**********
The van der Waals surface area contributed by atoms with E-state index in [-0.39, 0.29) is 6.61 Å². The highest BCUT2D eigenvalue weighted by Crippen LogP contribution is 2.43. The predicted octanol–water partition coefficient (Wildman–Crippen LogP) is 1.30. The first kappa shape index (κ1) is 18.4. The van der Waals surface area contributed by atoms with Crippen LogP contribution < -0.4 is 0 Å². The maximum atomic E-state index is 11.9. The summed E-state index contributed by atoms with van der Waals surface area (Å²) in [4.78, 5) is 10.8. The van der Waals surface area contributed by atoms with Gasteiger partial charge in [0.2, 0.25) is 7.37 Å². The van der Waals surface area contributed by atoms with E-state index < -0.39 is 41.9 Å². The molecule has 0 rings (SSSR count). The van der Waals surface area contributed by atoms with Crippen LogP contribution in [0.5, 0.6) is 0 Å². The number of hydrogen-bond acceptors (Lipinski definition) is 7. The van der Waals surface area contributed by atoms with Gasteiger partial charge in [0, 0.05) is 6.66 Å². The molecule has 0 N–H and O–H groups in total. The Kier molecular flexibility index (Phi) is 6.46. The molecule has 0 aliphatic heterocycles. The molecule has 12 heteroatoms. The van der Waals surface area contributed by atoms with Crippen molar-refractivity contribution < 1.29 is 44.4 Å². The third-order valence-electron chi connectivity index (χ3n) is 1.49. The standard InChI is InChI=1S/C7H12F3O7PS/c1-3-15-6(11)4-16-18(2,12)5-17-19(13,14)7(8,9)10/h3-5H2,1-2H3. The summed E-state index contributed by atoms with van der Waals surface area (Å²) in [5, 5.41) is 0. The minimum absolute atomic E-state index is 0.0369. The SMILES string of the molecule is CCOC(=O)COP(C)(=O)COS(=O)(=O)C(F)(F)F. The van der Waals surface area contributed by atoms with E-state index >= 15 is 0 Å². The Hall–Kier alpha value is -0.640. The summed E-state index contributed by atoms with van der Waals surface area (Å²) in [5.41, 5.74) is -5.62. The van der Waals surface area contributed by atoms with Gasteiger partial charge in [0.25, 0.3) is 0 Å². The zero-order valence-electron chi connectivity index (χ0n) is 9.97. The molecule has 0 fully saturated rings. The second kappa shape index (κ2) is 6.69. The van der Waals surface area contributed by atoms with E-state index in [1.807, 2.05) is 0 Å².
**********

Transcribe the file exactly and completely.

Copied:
The van der Waals surface area contributed by atoms with E-state index in [-0.39, 0.29) is 6.61 Å². The highest BCUT2D eigenvalue weighted by Crippen LogP contribution is 2.43. The predicted octanol–water partition coefficient (Wildman–Crippen LogP) is 1.30. The first kappa shape index (κ1) is 18.4. The van der Waals surface area contributed by atoms with Crippen LogP contribution < -0.4 is 0 Å². The maximum atomic E-state index is 11.9. The summed E-state index contributed by atoms with van der Waals surface area (Å²) in [4.78, 5) is 10.8. The van der Waals surface area contributed by atoms with Gasteiger partial charge in [0.2, 0.25) is 7.37 Å². The van der Waals surface area contributed by atoms with E-state index < -0.39 is 41.9 Å². The molecule has 0 rings (SSSR count). The van der Waals surface area contributed by atoms with Crippen LogP contribution in [0.5, 0.6) is 0 Å². The number of hydrogen-bond acceptors (Lipinski definition) is 7. The van der Waals surface area contributed by atoms with Gasteiger partial charge in [0, 0.05) is 6.66 Å². The molecule has 0 N–H and O–H groups in total. The Kier molecular flexibility index (Phi) is 6.46. The molecule has 0 aliphatic heterocycles. The molecule has 12 heteroatoms. The van der Waals surface area contributed by atoms with Crippen molar-refractivity contribution < 1.29 is 44.4 Å². The third-order valence-electron chi connectivity index (χ3n) is 1.49. The standard InChI is InChI=1S/C7H12F3O7PS/c1-3-15-6(11)4-16-18(2,12)5-17-19(13,14)7(8,9)10/h3-5H2,1-2H3. The summed E-state index contributed by atoms with van der Waals surface area (Å²) in [5, 5.41) is 0. The minimum absolute atomic E-state index is 0.0369. The SMILES string of the molecule is CCOC(=O)COP(C)(=O)COS(=O)(=O)C(F)(F)F. The van der Waals surface area contributed by atoms with E-state index >= 15 is 0 Å². The Hall–Kier alpha value is -0.640. The summed E-state index contributed by atoms with van der Waals surface area (Å²) in [5.41, 5.74) is -5.62. The van der Waals surface area contributed by atoms with Gasteiger partial charge in [0.25, 0.3) is 0 Å². The zero-order valence-electron chi connectivity index (χ0n) is 9.97. The molecule has 0 fully saturated rings. The second kappa shape index (κ2) is 6.69. The van der Waals surface area contributed by atoms with E-state index in [1.807, 2.05) is 0 Å².